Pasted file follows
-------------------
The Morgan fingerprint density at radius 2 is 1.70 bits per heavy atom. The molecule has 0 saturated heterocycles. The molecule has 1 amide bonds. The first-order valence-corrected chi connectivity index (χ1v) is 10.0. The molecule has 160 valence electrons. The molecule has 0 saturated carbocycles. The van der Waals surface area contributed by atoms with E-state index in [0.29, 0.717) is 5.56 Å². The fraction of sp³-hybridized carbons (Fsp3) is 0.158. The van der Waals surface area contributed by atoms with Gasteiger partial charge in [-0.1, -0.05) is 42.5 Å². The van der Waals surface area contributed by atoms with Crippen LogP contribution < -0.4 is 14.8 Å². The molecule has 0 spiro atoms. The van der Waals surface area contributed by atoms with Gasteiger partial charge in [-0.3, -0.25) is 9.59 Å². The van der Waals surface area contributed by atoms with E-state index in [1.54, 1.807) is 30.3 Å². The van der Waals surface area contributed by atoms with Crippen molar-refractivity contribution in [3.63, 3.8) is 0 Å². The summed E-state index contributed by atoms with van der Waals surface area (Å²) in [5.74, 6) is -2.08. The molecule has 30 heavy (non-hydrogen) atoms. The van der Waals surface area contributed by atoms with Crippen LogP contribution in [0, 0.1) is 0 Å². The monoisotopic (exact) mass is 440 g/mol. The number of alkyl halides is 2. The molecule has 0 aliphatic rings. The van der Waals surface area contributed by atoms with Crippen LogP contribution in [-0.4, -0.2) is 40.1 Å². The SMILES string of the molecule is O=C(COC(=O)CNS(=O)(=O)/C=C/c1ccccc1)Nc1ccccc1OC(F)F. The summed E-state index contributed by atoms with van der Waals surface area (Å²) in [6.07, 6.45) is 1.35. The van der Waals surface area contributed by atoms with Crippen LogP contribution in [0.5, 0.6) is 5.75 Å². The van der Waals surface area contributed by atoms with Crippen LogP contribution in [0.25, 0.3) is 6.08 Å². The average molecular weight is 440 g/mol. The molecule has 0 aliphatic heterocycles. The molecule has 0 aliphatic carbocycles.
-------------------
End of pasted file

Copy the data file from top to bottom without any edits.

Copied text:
The Morgan fingerprint density at radius 2 is 1.70 bits per heavy atom. The molecule has 0 saturated heterocycles. The molecule has 1 amide bonds. The first-order valence-corrected chi connectivity index (χ1v) is 10.0. The molecule has 160 valence electrons. The molecule has 0 saturated carbocycles. The van der Waals surface area contributed by atoms with E-state index in [0.29, 0.717) is 5.56 Å². The fraction of sp³-hybridized carbons (Fsp3) is 0.158. The van der Waals surface area contributed by atoms with Gasteiger partial charge in [-0.1, -0.05) is 42.5 Å². The van der Waals surface area contributed by atoms with Crippen LogP contribution < -0.4 is 14.8 Å². The molecule has 0 spiro atoms. The van der Waals surface area contributed by atoms with Gasteiger partial charge in [-0.3, -0.25) is 9.59 Å². The van der Waals surface area contributed by atoms with E-state index in [1.54, 1.807) is 30.3 Å². The van der Waals surface area contributed by atoms with Crippen molar-refractivity contribution in [3.63, 3.8) is 0 Å². The summed E-state index contributed by atoms with van der Waals surface area (Å²) in [5.74, 6) is -2.08. The molecule has 30 heavy (non-hydrogen) atoms. The van der Waals surface area contributed by atoms with Crippen LogP contribution in [0, 0.1) is 0 Å². The monoisotopic (exact) mass is 440 g/mol. The number of alkyl halides is 2. The molecule has 0 aliphatic rings. The van der Waals surface area contributed by atoms with Crippen LogP contribution in [-0.4, -0.2) is 40.1 Å². The SMILES string of the molecule is O=C(COC(=O)CNS(=O)(=O)/C=C/c1ccccc1)Nc1ccccc1OC(F)F. The summed E-state index contributed by atoms with van der Waals surface area (Å²) in [6.07, 6.45) is 1.35. The van der Waals surface area contributed by atoms with Crippen LogP contribution in [0.5, 0.6) is 5.75 Å². The van der Waals surface area contributed by atoms with Crippen LogP contribution in [0.25, 0.3) is 6.08 Å². The average molecular weight is 440 g/mol. The molecule has 0 aliphatic heterocycles. The molecule has 0 aliphatic carbocycles.